As part of Microsoft’s continuing efforts to close the gap between its console and PCs, the company introduced game streaming, allowing Xbox One owners to play console games on Windows 10 devices that share the same local network.
With game streaming, you’re able to enjoy Xbox titles in areas of the home away from where the console is based, which is usually the living room. You could play the games on your bedroom/office desktop, for example, or in the backyard on something like a Surface device -- assuming you’ve got a strong enough network.
Anyone who has a Steam Link will be familiar with the system. It essentially mirrors what’s on the Xbox One's screen to your Windows 10 device. The console does all the grunt work; the only specs Microsoft recommends for the device you’re streaming to are 2GB of RAM and a 1.5GHz CPU. The most important element is the quality of your home network.
If you want to use the Xbox’s streaming option:
- Check that the firmware on the Xbox and the PC device you’re streaming to is up to date
- Navigate to your Xbox’s Settings app > Select Preferences.
- Make sure the ‘Allow game streaming to other devices’ box is checked.
It’s now time to open the Xbox app on your Windows 10 streaming device, which you can do by just typing "Xbox" into Cortana and selecting the icon.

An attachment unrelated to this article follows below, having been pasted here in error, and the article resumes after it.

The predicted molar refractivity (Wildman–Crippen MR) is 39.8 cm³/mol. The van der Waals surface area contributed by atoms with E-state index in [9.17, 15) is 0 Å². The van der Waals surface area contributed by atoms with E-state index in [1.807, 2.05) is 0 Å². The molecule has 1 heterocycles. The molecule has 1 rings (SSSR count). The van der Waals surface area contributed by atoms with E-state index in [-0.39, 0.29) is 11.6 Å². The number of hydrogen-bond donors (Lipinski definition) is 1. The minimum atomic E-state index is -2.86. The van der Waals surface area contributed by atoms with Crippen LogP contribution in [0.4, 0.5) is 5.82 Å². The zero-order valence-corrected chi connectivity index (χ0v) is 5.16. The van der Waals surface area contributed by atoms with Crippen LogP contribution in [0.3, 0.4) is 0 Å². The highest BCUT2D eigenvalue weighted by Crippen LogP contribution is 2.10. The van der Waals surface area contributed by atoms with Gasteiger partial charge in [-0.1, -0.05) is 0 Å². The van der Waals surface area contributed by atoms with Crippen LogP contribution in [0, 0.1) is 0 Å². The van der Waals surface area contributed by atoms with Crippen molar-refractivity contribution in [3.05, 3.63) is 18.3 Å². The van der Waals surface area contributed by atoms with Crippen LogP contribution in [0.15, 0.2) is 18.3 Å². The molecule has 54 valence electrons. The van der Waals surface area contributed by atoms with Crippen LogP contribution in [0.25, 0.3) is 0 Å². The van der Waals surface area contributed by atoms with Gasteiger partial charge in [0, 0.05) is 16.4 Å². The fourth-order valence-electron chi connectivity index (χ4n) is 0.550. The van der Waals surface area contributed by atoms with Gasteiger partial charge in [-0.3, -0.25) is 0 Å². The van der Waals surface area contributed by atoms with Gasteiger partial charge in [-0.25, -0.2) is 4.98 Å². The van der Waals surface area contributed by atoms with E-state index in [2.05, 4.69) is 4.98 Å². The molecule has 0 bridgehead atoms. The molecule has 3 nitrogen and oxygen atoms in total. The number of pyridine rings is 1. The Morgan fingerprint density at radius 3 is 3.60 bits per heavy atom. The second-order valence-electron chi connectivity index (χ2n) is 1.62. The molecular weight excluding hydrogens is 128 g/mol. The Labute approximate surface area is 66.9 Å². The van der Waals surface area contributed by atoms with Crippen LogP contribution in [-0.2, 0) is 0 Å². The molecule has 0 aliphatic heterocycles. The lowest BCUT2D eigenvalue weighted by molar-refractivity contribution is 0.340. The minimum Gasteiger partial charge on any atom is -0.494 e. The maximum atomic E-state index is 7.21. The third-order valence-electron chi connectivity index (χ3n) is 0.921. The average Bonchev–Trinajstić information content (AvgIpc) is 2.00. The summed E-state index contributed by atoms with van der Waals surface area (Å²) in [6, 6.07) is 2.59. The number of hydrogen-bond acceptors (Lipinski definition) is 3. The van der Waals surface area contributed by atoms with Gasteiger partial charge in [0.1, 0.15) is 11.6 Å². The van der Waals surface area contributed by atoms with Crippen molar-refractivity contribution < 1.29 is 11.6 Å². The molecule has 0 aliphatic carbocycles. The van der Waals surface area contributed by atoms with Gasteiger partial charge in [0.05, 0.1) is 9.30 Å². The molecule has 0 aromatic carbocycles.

- Select Connection from near the bottom of the left-hand side panel.
- Any Xbox One consoles on the home network should appear on the ‘Add a device’ list. If they don’t, you may need to manually enter the IP address, which can be found in the Settings > Network > Advanced Settings section of the console.
- Click on connect.
Assuming you have a controller connected to your PC, you can start playing Xbox One games by selecting "Stream." As with the Steam Link, there are several streaming quality options, which in this instance range from Low to Very High.
Windows 10’s Game DVR function is another useful built-in functionality of the Xbox app, allowing users to record and share whatever is on their screen, including Xbox One games when using the streaming method above.
While capture programs such as Nvidia Share (formerly ShadowPlay) and FRAPS remain popular, Game DVR adds to another game recording option to the platform. You can set the system up in your PC’s Xbox app by going to the settings option at the bottom of the left sidebar then selecting Game DVR from the list at the top.
It’s possible to remap the keys for the DVR functions, which all use the Win keys by default, and there’s the all-important toggle for enabling background recording, which, as Microsoft notes when you turn it on, will almost certainly affect game performance. There’s also options for audio recording quality, along with ones for video quality and resolution, which again may affect game performance.
When you want to record something, just hit Win+G to open the game bar. You can use the feature to start and stop recordings and take screenshots (even of other apps not just games), though you can also use the keyboard shortcuts.
You can see all your recorded clips and do some trimming in the Game DVR section of the Xbox App. It’s also possible to share them to Xbox Live by hitting upload. You can add anything else using your favorite video editor. Check out an example of a recording made using Game DVR in the video below.
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